Complainant acknowledges that Respondent had a license to use its MISS ARIZONA USA trademark up until the license expired in April 2005. Respondent does not dispute this. Nonetheless, Respondent states that it intends to continue to offer the same services as before and use the disputed domain without Complainant’s permission. The Panel does not believe Respondent’s conduct comports with paragraph 4(c)(i) of the Policy: Respondent was not using the disputed domain name to make a bona fide offering of goods and services before he learned of the domain name dispute. In the Panel’s view, Respondent knew it could no longer use the disputed domain name in bona fide as soon as as the license from Complainant expired in April, 2005.
The Panel finds that Complainant has shown that Respondent has no rights or legitimate interests in the disputed domain per paragraph 4(a)(ii) of the Policy.
C. Registered and Used in Bad Faith
Complainant has offered a number of contentions as to how Respondent is using the disputed domain name in bad faith. For example, Complainant contends Respondent requested $1,250 for the disputed domain name in violation of paragraph 4(b)(i) of the Policy (Complaint Exhibit F). Complainant also contends that Respondent’s current passive holding of the disputed domain name constitutes bad faith registration and use (per Telstra supra).
The Policy at paragraph 4(a)(iii) calls on Complainant to show bad faith in both registration and use. By Complainant’s own admission, when Respondent registered the disputed domain name in 1998, it did so with Complainant’s consent and thereafter used it to help Complainant carry on its business of organizing MISS ARIZONA beauty pageants until the license expired in April, 2005. As the Complainant states on page 10 of the Complaint: “Prestige [Complainant’s subcontractor] employed Respondent to provide web design maintenance services and permitted Respondent to register the disputed domain name on or about January 2, 1998, at which time Prestige was licensed State Director for Miss Universe [Complainant]. Respondent used this website to promote Prestige’s services, namely production of licensed Arizona Pageants and its related pageant services.”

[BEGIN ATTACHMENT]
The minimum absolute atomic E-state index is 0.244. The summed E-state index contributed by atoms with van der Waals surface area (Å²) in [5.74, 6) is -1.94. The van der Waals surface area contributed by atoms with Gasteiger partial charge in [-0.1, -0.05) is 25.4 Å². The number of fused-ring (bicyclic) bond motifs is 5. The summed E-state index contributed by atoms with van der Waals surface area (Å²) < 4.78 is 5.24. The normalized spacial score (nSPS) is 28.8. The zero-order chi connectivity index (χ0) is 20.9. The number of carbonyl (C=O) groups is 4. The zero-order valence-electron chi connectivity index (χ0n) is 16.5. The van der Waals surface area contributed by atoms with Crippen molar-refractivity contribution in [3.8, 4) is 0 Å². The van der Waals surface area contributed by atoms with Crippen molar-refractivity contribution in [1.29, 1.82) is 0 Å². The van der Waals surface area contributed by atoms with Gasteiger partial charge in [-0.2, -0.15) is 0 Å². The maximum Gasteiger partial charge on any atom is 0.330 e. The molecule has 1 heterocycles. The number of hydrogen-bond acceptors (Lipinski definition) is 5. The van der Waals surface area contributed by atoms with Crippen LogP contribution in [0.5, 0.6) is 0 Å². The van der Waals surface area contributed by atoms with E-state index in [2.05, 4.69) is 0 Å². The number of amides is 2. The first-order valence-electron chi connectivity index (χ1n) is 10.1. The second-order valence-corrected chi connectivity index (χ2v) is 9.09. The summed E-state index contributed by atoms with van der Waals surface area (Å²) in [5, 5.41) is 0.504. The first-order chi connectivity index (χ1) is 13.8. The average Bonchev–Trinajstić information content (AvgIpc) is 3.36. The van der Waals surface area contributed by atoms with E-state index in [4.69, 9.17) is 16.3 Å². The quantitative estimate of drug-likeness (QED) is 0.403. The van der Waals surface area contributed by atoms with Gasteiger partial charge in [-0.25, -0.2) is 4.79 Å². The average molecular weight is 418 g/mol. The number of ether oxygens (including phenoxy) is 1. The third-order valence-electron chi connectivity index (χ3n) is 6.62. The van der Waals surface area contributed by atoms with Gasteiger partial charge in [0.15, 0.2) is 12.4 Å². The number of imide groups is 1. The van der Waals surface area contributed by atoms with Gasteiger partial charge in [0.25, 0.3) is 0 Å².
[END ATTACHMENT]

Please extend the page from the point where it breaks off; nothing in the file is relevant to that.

Thus Respondent certainly did not register the disputed domain in bad faith. For this reason, Complainant has failed to show the disputed domain name was registered in bad faith as required by paragraph 4(a)(iii) of the Policy.
The Complainant has cited several cases where a respondent had some type of
license to use a complainant’s trademark, the license was terminated,
and the complainant then brought a UDRP administrative proceeding to attempt
to gain transfer of a disputed domain name. However, the Panel is not convinced
by Complainant’s arguments and does not believe these cases apply here.
In Senco Products, Inc. v. Camp Creek Co., Inc., WIPO
Case No. D2000-0590, September 11, 2000, the respondent registered the disputed
domain name after the license termination as a form of retaliation. And in Mariah
Boats, Inc. v. Shoreline Marina, LLC, FA0004000094392, May 5, 2000, the
respondent sold many boat brands in addition to the complainant’s and
never had a license that specifically contemplated registration of a domain
name as in this case.
For all the foregoing reasons, the Complaint is denied.
Dennis A. Foster
Date: August 29, 2005